In the three weeks since the officials declined to call a foul on Rakeem Christmas as Rodney Hood tried to throw home what could have been the game-winning bucket in the final seconds in overtime, thereby cementing Duke and Syracuse as the ACC’s preeminent rivalry according to people who should have known better, order has been restored.
Heading into Saturday’s rematch, both Duke and Syracuse have lost, inadvertently putting Virginia entirely in control of the race for the ACC’s regular-season title. Syracuse’s undefeated season came to an abrupt end with a home loss to Boston College, whose only two previous ACC wins were against last-place Virginia Tech.
That was shocking. Duke’s loss Thursday at North Carolina was not, if only because it underlined exactly why their games mean so much, from the circumstances of the original postponement to the raucous atmosphere at the usually staid Smith Center to the Tar Heels’ comeback as they found a way to stymie the offensively potent Blue Devils and grind out a win.
Despite the Hall of Fame coaches in Mike Krzyzewski and Jim Boeheim, despite the high stakes and grand drama of their first meeting, Saturday will be only the sixth all-time meeting between Duke and Syracuse. The fifth, on Feb. 1, lived up to the considerable hype, impressively enough, but it was merely one game. Collectively, the two teams have spent 205 minutes on the court; Duke and North Carolina have spent 80 minutes together in overtimes alone.
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By that standard, Duke and Syracuse still have a long way to go. It’s possible there may never be as much anticipation for one of their games as their first meeting this season. The rematch coming less than 48 hours after Thursday’s theatrics, with both Duke and North Carolina still reeling for different reasons, neatly drives that point home.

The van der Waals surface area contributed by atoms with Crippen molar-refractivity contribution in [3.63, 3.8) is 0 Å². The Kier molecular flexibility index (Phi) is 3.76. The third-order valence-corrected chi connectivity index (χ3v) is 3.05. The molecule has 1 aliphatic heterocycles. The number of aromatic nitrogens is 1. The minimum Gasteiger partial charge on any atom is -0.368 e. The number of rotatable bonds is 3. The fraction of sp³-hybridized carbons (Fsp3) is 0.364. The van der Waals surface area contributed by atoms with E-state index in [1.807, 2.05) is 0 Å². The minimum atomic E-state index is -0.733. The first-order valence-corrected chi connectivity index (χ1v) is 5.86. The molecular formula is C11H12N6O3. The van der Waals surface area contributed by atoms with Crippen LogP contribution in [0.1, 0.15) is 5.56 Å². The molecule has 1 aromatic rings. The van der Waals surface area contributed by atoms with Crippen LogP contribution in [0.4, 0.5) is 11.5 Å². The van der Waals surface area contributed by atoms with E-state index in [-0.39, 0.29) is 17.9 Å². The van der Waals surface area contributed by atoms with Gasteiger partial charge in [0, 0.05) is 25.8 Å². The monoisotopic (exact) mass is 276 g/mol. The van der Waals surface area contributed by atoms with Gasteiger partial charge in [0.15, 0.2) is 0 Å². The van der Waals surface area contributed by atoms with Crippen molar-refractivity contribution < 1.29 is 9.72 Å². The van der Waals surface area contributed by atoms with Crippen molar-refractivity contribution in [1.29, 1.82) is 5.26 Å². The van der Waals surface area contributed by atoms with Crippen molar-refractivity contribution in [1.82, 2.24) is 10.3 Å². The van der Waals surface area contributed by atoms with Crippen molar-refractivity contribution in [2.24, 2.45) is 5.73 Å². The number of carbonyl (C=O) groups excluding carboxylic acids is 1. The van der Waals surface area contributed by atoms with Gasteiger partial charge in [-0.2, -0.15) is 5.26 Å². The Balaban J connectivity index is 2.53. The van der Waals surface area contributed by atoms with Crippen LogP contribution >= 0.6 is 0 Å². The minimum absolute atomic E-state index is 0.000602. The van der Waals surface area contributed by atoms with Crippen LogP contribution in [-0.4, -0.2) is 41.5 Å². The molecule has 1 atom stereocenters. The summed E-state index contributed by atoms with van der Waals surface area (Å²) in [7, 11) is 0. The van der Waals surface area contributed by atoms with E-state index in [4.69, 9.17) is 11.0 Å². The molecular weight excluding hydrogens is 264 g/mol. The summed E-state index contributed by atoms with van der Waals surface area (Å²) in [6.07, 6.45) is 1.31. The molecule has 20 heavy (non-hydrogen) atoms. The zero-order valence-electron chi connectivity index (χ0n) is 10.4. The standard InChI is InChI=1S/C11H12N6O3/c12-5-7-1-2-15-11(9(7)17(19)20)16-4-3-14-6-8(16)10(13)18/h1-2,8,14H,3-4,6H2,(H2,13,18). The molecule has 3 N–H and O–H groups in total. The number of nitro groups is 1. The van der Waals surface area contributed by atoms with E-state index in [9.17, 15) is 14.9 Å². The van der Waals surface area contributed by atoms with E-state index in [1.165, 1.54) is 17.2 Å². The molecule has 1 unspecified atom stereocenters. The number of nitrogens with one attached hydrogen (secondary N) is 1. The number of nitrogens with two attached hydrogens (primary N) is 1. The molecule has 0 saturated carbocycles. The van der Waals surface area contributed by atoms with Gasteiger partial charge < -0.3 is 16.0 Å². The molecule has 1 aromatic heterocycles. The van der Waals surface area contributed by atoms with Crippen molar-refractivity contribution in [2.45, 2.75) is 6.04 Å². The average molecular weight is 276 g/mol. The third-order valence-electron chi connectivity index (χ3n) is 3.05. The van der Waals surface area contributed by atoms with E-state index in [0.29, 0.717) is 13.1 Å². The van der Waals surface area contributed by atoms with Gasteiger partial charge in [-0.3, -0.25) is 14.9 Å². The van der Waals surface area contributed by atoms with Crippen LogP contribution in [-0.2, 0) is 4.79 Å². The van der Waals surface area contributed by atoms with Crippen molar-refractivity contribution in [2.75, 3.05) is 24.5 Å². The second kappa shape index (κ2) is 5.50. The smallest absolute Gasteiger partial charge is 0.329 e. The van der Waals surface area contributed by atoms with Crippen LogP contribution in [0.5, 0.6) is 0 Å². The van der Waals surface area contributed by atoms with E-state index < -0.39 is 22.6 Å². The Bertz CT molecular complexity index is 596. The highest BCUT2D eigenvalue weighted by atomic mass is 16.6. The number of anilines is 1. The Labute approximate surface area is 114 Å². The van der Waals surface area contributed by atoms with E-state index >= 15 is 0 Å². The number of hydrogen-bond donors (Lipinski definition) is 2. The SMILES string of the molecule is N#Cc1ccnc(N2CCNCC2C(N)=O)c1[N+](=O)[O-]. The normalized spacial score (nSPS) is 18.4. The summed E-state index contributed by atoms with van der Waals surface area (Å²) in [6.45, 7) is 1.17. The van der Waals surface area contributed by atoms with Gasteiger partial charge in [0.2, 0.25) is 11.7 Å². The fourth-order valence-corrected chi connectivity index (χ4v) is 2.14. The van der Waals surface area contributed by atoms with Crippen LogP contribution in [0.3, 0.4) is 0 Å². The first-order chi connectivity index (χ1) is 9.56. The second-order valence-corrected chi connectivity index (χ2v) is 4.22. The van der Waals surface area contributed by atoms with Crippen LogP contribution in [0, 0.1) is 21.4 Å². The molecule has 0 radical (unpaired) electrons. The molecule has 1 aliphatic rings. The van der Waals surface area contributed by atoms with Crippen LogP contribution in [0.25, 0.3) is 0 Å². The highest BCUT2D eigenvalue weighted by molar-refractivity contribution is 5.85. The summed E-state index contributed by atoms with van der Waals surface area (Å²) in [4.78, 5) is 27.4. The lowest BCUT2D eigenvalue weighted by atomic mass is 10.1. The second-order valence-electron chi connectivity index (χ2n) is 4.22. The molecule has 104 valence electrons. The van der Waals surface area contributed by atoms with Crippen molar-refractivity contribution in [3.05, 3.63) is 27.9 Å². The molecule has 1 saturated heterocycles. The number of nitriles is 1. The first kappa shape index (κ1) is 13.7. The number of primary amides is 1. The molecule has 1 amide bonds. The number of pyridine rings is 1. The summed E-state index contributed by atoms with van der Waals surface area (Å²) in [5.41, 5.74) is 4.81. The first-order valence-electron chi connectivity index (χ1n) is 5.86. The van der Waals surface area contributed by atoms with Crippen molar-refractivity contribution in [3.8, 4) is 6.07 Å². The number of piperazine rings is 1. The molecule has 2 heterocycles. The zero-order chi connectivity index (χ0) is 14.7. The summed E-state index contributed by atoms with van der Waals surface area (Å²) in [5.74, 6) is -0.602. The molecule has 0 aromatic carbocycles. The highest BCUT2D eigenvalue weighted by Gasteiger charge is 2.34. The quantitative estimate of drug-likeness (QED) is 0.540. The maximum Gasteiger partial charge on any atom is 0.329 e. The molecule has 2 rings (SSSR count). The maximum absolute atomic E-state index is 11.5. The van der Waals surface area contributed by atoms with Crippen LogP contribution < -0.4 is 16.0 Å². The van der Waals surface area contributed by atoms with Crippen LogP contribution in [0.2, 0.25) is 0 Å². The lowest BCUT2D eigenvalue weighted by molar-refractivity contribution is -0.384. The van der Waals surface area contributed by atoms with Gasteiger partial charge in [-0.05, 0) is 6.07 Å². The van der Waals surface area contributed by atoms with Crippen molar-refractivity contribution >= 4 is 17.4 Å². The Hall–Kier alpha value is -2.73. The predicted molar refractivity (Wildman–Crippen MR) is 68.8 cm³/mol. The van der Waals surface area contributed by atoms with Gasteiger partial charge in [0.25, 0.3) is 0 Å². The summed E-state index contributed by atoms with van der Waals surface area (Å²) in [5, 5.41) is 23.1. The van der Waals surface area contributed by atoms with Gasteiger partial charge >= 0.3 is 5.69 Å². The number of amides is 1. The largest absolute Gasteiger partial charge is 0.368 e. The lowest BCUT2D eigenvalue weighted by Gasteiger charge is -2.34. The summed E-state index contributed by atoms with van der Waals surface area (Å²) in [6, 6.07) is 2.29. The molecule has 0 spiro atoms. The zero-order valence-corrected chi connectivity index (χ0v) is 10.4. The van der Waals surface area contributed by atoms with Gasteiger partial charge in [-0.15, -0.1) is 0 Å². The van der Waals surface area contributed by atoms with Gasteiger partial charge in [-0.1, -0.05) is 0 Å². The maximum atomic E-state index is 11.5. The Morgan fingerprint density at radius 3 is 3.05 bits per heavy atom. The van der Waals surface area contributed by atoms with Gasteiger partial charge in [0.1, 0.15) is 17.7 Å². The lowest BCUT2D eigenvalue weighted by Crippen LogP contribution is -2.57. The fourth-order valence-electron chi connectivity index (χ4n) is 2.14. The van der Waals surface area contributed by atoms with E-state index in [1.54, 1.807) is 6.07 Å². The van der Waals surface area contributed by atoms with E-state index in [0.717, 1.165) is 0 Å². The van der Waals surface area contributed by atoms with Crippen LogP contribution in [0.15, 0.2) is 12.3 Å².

The first round of ACC expansion never captured the glory of the Florida State-Miami rivalry as it was supposed to – can’t blame the Seminoles for that one – nor did all that much to elevate the conference as a football league.
The second round was firmly and squarely focused on basketball. The results have been both impressive and immediate, to the point where the primacy of the league’s most marketable and historic rivalry has been challenged by Syracuse’s arrival – and once again emerged unscathed, just as it did during that brief period when tempers flared between Duke and Maryland.
Those two had their moments, especially with the surplus of venom on the Maryland side and when Gary Williams really had the Terrapins rolling, but it was always a sideshow, always an appetizer to the main course, particularly once Roy Williams arrived and restored the Tar Heels to their position alongside Duke among the national elite.
Krzyzewski sounded a warning call last year, before the arrival of Syracuse and Pittsburgh and Notre Dame, that Duke and North Carolina together had something that needed to be both defended and preserved as the character of the league changed.
Perhaps he anticipated the consequences of Syracuse’s arrival, another national power with a fan base in the Northeast and a Hall of Fame coach that would present a natural and unavoidable hurdle to the Blue Devils in a way that wouldn’t be the same for the Tar Heels.
He need not have fretted. When North Carolina’s students were provoked into a rare storming of the Smith Center court Thursday, it merely verified that talk of Duke and Syracuse surpassing Duke and North Carolina always was, and still is, merely talk.